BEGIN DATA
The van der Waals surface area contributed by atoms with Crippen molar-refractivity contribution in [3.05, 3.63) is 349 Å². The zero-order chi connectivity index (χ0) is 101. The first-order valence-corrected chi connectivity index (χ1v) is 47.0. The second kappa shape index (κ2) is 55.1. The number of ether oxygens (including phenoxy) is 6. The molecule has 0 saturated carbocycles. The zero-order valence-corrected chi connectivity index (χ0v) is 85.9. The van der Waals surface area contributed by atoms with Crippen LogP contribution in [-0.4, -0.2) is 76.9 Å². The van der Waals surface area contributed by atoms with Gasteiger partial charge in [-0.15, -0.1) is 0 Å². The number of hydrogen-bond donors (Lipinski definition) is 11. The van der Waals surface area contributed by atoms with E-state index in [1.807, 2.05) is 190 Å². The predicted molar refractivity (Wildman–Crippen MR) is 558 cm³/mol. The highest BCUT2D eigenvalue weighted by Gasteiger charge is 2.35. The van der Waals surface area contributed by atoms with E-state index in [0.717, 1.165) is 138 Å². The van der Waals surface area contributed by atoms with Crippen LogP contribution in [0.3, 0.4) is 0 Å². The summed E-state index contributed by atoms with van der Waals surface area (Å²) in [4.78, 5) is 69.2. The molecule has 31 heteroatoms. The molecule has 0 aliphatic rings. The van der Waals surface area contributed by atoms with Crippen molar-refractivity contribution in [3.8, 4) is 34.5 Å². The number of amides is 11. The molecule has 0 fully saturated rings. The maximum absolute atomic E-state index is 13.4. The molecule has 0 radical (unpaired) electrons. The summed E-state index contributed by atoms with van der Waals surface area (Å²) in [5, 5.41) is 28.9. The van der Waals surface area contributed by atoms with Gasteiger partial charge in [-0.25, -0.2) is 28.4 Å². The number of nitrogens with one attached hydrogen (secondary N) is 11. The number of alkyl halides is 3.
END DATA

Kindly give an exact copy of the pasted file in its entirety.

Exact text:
The van der Waals surface area contributed by atoms with Crippen molar-refractivity contribution in [3.05, 3.63) is 349 Å². The zero-order chi connectivity index (χ0) is 101. The first-order valence-corrected chi connectivity index (χ1v) is 47.0. The second kappa shape index (κ2) is 55.1. The number of ether oxygens (including phenoxy) is 6. The molecule has 0 saturated carbocycles. The zero-order valence-corrected chi connectivity index (χ0v) is 85.9. The van der Waals surface area contributed by atoms with Crippen LogP contribution in [-0.4, -0.2) is 76.9 Å². The van der Waals surface area contributed by atoms with Gasteiger partial charge in [-0.15, -0.1) is 0 Å². The number of hydrogen-bond donors (Lipinski definition) is 11. The van der Waals surface area contributed by atoms with E-state index in [1.807, 2.05) is 190 Å². The predicted molar refractivity (Wildman–Crippen MR) is 558 cm³/mol. The highest BCUT2D eigenvalue weighted by Gasteiger charge is 2.35. The van der Waals surface area contributed by atoms with E-state index in [0.717, 1.165) is 138 Å². The van der Waals surface area contributed by atoms with Crippen LogP contribution in [0.3, 0.4) is 0 Å². The summed E-state index contributed by atoms with van der Waals surface area (Å²) in [4.78, 5) is 69.2. The molecule has 31 heteroatoms. The molecule has 0 aliphatic rings. The van der Waals surface area contributed by atoms with Crippen molar-refractivity contribution in [3.8, 4) is 34.5 Å². The number of amides is 11. The molecule has 0 fully saturated rings. The maximum absolute atomic E-state index is 13.4. The molecule has 0 radical (unpaired) electrons. The summed E-state index contributed by atoms with van der Waals surface area (Å²) in [5, 5.41) is 28.9. The van der Waals surface area contributed by atoms with Gasteiger partial charge in [-0.25, -0.2) is 28.4 Å². The number of nitrogens with one attached hydrogen (secondary N) is 11. The number of alkyl halides is 3.